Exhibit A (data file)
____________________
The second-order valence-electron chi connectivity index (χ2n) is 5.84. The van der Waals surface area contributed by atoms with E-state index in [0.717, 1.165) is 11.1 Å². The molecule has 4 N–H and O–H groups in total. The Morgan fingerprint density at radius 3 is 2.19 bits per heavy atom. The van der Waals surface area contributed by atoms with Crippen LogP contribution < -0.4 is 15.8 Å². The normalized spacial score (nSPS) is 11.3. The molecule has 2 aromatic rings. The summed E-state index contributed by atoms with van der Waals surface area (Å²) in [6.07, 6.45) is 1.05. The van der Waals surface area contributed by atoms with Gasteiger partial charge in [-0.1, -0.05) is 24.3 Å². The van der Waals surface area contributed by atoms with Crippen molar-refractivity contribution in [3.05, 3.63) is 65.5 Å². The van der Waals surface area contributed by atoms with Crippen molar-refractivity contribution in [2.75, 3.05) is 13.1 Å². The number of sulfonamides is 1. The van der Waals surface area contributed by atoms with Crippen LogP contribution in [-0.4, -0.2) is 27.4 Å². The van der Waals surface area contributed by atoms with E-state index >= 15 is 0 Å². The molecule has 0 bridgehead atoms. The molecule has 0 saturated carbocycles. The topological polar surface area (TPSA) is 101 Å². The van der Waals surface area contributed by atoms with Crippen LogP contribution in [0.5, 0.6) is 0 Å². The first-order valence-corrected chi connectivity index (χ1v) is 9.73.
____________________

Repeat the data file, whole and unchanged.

The second-order valence-electron chi connectivity index (χ2n) is 5.84. The van der Waals surface area contributed by atoms with E-state index in [0.717, 1.165) is 11.1 Å². The molecule has 4 N–H and O–H groups in total. The Morgan fingerprint density at radius 3 is 2.19 bits per heavy atom. The van der Waals surface area contributed by atoms with Crippen LogP contribution < -0.4 is 15.8 Å². The normalized spacial score (nSPS) is 11.3. The molecule has 2 aromatic rings. The summed E-state index contributed by atoms with van der Waals surface area (Å²) in [6.07, 6.45) is 1.05. The van der Waals surface area contributed by atoms with Gasteiger partial charge in [-0.1, -0.05) is 24.3 Å². The van der Waals surface area contributed by atoms with Crippen molar-refractivity contribution in [3.05, 3.63) is 65.5 Å². The van der Waals surface area contributed by atoms with Crippen molar-refractivity contribution in [2.75, 3.05) is 13.1 Å². The number of sulfonamides is 1. The van der Waals surface area contributed by atoms with Crippen LogP contribution in [-0.4, -0.2) is 27.4 Å². The van der Waals surface area contributed by atoms with E-state index >= 15 is 0 Å². The molecule has 0 bridgehead atoms. The molecule has 0 saturated carbocycles. The topological polar surface area (TPSA) is 101 Å². The van der Waals surface area contributed by atoms with Crippen LogP contribution in [0.5, 0.6) is 0 Å². The first-order valence-corrected chi connectivity index (χ1v) is 9.73.